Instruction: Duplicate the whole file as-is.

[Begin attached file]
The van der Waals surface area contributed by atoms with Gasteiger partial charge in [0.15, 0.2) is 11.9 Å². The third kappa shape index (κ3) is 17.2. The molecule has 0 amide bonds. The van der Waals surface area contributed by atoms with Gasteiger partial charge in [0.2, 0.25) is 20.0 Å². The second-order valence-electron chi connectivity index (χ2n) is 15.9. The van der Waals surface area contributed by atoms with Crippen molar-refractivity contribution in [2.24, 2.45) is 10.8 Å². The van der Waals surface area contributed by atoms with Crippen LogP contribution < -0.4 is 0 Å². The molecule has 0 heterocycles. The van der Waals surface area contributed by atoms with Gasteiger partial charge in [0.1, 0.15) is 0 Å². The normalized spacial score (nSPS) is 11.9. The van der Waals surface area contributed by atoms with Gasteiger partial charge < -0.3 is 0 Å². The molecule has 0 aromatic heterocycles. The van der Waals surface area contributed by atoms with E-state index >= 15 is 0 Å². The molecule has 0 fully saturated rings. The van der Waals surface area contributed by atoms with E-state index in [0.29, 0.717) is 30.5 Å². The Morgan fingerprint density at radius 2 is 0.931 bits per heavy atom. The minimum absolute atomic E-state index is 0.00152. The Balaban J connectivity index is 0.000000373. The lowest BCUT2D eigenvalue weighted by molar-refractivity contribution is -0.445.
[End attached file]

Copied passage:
The van der Waals surface area contributed by atoms with Gasteiger partial charge in [0.15, 0.2) is 11.9 Å². The third kappa shape index (κ3) is 17.2. The molecule has 0 amide bonds. The van der Waals surface area contributed by atoms with Gasteiger partial charge in [0.2, 0.25) is 20.0 Å². The second-order valence-electron chi connectivity index (χ2n) is 15.9. The van der Waals surface area contributed by atoms with Crippen molar-refractivity contribution in [2.24, 2.45) is 10.8 Å². The van der Waals surface area contributed by atoms with Crippen LogP contribution < -0.4 is 0 Å². The molecule has 0 heterocycles. The van der Waals surface area contributed by atoms with Gasteiger partial charge in [0.1, 0.15) is 0 Å². The normalized spacial score (nSPS) is 11.9. The van der Waals surface area contributed by atoms with Gasteiger partial charge < -0.3 is 0 Å². The molecule has 0 aromatic heterocycles. The van der Waals surface area contributed by atoms with E-state index >= 15 is 0 Å². The molecule has 0 fully saturated rings. The van der Waals surface area contributed by atoms with E-state index in [0.29, 0.717) is 30.5 Å². The Morgan fingerprint density at radius 2 is 0.931 bits per heavy atom. The minimum absolute atomic E-state index is 0.00152. The Balaban J connectivity index is 0.000000373. The lowest BCUT2D eigenvalue weighted by molar-refractivity contribution is -0.445.